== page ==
DENVER — Patricia Cioe, RN, NP, PhD, had no intention of becoming an HIV provider when she took a job at an urgent care center in 1995. But then a young man came in with all the signs of AIDS-defining illnesses.
Cioe tested the man, confirmed her suspicion, and consulted with the HIV clinic at Rhode Island Hospital. She never forgot him.
In fact, she treated him for years, providing his primary care while the doctor at the HIV clinic managed his HIV medications. She transferred to that clinic in 2001 and has been an HIV primary care provider ever since.
"HIV has become much more of a primary care issue" with the advent of simplified treatment regimens that suppress the virus, Cioe told Medscape Medical News.
In fact, people living with HIV can be "quite healthy," she added. But now that they are living longer, diseases of aging are increasingly becoming an issue in this population.
Cioe, a nurse practitioner from Brown University in Providence, Rhode Island, will be honored at the upcoming meeting of the Association of Nurses in AIDS Care (ANAC) 2018 with the Researcher of the Year Award for her work on cardiovascular risk reduction in people living with HIV.
Until recently, for people who have been living with HIV for a long time, cardiovascular disease and other illnesses, such as hypertension and diabetes, "haven't been our focus," said Carol Dawson-Rose, RN, PhD, from the University of California, San Francisco, who is cochair of the ANAC.
"We've been so focused on keeping people alive and on medication that some other chronic illnesses really need to be addressed now," she added.
Cioe and others will present data on smoking cessation, e-cigarettes as a potential harm-reduction tool for people living with HIV, and other approaches to improve quality of life as people with HIV age.
In addition to sessions addressing the primary care needs of people living with HIV, the conference will tackle the larger question of what patient-centered care really means for this population.
One of the foundations of nursing is a patient-centered, holistic approach to care, said Dawson-Rose, but this year, the conference will include more types of providers in their discussions and explore ways to heal the whole person.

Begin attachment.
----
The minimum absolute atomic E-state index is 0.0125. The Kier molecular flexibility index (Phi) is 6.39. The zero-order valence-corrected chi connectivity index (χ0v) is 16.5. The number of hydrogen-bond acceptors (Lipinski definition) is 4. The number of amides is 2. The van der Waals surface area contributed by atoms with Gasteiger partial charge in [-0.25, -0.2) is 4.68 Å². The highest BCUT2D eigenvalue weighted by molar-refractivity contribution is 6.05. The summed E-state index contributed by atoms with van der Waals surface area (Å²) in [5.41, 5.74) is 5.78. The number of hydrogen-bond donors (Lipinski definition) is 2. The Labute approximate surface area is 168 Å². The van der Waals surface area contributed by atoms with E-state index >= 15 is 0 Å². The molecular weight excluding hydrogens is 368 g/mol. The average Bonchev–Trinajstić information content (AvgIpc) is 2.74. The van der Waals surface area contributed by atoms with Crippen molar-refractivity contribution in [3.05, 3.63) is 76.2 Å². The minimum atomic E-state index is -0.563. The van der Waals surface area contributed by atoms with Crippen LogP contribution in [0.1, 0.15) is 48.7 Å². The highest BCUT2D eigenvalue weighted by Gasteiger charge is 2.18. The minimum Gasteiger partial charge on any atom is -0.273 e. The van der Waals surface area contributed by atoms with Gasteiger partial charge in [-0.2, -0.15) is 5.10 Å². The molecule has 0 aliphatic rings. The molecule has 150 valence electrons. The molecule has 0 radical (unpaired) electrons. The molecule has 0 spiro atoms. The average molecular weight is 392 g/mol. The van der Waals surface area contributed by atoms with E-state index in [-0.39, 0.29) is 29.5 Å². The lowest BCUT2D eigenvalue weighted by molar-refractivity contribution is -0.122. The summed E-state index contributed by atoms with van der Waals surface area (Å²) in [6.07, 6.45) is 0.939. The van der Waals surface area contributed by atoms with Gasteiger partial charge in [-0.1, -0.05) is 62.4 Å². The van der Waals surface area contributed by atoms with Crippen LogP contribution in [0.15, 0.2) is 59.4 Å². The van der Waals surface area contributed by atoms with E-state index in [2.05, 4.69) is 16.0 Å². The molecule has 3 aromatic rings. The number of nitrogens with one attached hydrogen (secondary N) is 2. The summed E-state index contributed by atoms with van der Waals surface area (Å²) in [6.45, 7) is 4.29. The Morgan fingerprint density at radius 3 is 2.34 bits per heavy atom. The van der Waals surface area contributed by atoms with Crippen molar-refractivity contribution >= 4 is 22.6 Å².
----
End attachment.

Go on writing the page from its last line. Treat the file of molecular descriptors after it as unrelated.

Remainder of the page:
The ANAC recently expanded its bylaws to include not just registered nurses, nurse practitioners, and other providers with nursing degrees, but also pharmacists, social workers, psychologists, and other care professionals. The idea is to make the organization and the conference transdisciplinary, she said.
To that end, research will be presented that will challenge providers to move beyond behavior-based treatment.
There will be plenaries on trauma-informed care and transgender health and military service. And a presentation on a distinctly Native American healing paradigm for people defined as gender-nonconforming or transgender in Western terms will look at methods providers can use to understand their patients and truly meet them where they are.
Plus, a session will provide data and explore how providers can spot their own implicit bias when treating patients of different ages, races, and genders than themselves.
What can we do to better address the whole person? "And how do we bring that into our care?" Dawson-Rose asked. "That is one of the themes of the conference."
Because Dawson-Rose primarily works with women living with HIV, she sees, on a daily basis, the impact repeated experiences of lifetime trauma, living in violent communities, and living in communities affected by mass incarceration can have on the ability of patients to follow through on treatment regimens. And that is to say nothing of the stigma and trauma that can be associated with an HIV diagnosis.
Several sessions will examine the link between trauma, mental health problems, and substance use, an issue previously reported by Medscape Medical News.
It might require providers to focus less on trying to change behavior and more on asking about a patient's experiences. "Nurses are already well versed in these activities, but there are also specific approaches we can take," Dawson-Rose said.
This is especially important because the Support for Patients and Communities Act, passed by Congress in October, will allow nurse practitioners and others to prescribe medication-assisted treatment.
Cioe and Dawson-Rose have disclosed no relevant financial relationships..
Medscape Medical News © 2018
Cite this: Patient-Centered Primary Care for HIV at ANAC 2018 - Medscape - Nov 01, 2018.